All subjects remained at peak sadness throughout the scan acquisition; this was verified by postscan self-report and debriefing. All participants confirmed that they were successful in avoiding active ruminations or attempts to actively modulate their negative mood state after the script was turned off. The siblings did, however, report feeling less "overwhelmed" by the sad emotional experience than the lithium-treated patients. All subjects remained stable at follow-up 2 to 3 days later.

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rCBF Changes With Sadness

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Lithium group versus siblings

The siblings’ pattern of rCBF changes was similar to that of the lithium-treated patients: increased rCBF in the premotor cortex (Brodmann’s area 4/6), dorsal and rostral anterior cingulate (Brodmann’s area 24a/b), anterior insula, and cerebellum and decreased rCBF in the orbitofrontal cortex (Brodmann’s area 11) and inferior temporal cortex (Brodmann’s area 20/21) (t3, F1).

Contrasts between the change patterns in the two groups revealed differences in the medial frontal cortex. Post hoc analysis showed that these differences were driven by both increases in the siblings and decreases in the lithium group (t3, F1).

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Lithium group versus valproate group

For both the lithium and valproate groups, induced sadness resulted in increases in the premotor cortex (Brodmann’s area 4/6), dorsal anterior cingulate (Brodmann’s area 24b), anterior insula, and cerebellum and decreases in the ventral medial frontal (Brodmann’s area 10), orbitofrontal cortex (Brodmann’s area 11), and inferior temporal cortex (Brodmann’s area 20/21) (t3, F1).

Comparison of the change patterns in the lithium responders and valproate responders showed differences in the rostral anterior cingulate (Brodmann’s area 24a) and the dorsolateral prefrontal cortex. Post hoc analysis revealed that the difference in Brodmann’s area 24a was the result of both an increase in this region in the lithium group and a decrease in the valproate group. The differences in the dorsolateral prefrontal cortex were driven by decreases in the valproate group, which were absent in the lithium group. Post hoc analyses further demonstrated that the magnitude of the changes common to both groups was greater in the valproate responders in most regions (t3, F1). There were no significant differences between men and women or between the two scans in any of the groups, although the statistical power was limited.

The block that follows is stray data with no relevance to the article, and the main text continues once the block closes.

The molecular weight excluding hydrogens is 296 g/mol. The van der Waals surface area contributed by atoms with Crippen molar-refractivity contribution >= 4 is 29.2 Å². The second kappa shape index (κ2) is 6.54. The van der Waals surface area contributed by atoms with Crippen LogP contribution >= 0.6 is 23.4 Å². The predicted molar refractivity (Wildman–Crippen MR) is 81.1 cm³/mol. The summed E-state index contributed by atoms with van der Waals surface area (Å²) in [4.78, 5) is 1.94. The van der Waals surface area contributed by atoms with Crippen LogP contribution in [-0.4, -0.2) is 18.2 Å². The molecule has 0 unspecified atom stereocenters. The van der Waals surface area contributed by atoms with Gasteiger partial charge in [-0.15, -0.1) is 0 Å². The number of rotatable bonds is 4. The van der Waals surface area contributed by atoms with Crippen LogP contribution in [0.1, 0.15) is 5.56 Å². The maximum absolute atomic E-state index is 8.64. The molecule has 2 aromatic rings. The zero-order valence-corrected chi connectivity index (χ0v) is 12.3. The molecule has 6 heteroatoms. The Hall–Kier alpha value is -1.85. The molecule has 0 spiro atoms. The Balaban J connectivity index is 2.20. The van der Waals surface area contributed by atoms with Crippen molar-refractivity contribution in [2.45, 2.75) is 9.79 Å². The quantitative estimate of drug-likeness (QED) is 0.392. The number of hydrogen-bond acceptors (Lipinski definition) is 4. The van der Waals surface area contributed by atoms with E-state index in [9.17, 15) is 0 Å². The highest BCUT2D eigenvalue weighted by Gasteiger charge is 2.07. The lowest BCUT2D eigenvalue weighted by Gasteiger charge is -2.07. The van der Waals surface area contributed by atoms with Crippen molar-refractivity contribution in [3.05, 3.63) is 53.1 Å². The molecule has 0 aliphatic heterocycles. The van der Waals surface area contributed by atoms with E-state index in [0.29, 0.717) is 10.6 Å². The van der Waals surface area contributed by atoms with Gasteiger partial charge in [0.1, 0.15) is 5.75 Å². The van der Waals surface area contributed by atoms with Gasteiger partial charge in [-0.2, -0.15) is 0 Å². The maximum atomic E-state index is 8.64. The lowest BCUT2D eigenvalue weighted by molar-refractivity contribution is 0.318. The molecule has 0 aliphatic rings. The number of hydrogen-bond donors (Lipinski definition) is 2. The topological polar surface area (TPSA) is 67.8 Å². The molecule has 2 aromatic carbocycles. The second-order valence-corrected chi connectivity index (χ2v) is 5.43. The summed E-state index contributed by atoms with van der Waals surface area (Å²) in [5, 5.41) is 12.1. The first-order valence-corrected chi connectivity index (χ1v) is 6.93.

Three major findings emerged from this study: 1) trait changes with induction of sad mood in the orbitofrontal cortex and dorsal anterior cingulate that were common to bipolar patients and family members at risk, 2) illness-specific changes in the medial frontal cortex that distinguished both patient groups from the at-risk siblings, and 3) changes specific to the bipolar subgroup in the dorsolateral prefrontal cortex and rostral anterior cingulate that distinguished valproate- from lithium-responsive patients.

Our findings show that the biological correlates of emotional vulnerability in both patients and siblings are decreased rCBF in the orbitofrontal cortex coupled with an increase in the dorsal anterior cingulate. Orbitofrontal hypoactivity is linked to shifts between euphoric and dysphoric mood states and the inability to differentiate between relevant and irrelevant emotional stimuli (1618). Contiguous but more dorsal and rostral medial frontal regions are involved in mediating self-referential processing of emotionally salient stimuli and in reward assessment (1925). The close reciprocal connection of the orbitofrontal cortex to the dorsal anterior cingulate (26) suggests that the interplay of these regions is involved in the greater vulnerability to emotional provocation. The dorsal anterior cingulate has been implicated in attention to emotional salience and in monitoring the extent of emotional response to various stimuli (2729). Blood flow changes in these two regions in opposite directions may indicate counterregulatory mechanisms of the dorsal anterior cingulate contributing to decreased orbitofrontal functioning.

The siblings did not meet the criteria for any psychiatric diagnosis. However, our findings suggest that when emotionally provoked, siblings show changes in brain activity consistent with those of their bipolar family members. High baseline rCBF in the ventral medial frontal cortex that increased further with provoked sadness distinguished the healthy siblings from the lithium-treated patients, in whom it was decreased. Activation of the ventral medial frontal cortex is associated with emotional processing tasks, including active rethinking and reappraisal of feelings (19, 20, 30–33), and with heightened awareness of and attention to self (34, 35). Thus, the presence of increased activity in the medial frontal cortex may reflect a compensatory effect and a capacity for resilience in the siblings. As mentioned earlier, the siblings reported not having felt emotionally overwhelmed during the experiment. This might reflect the behavioral correlate of immediate activation of medial frontal regions.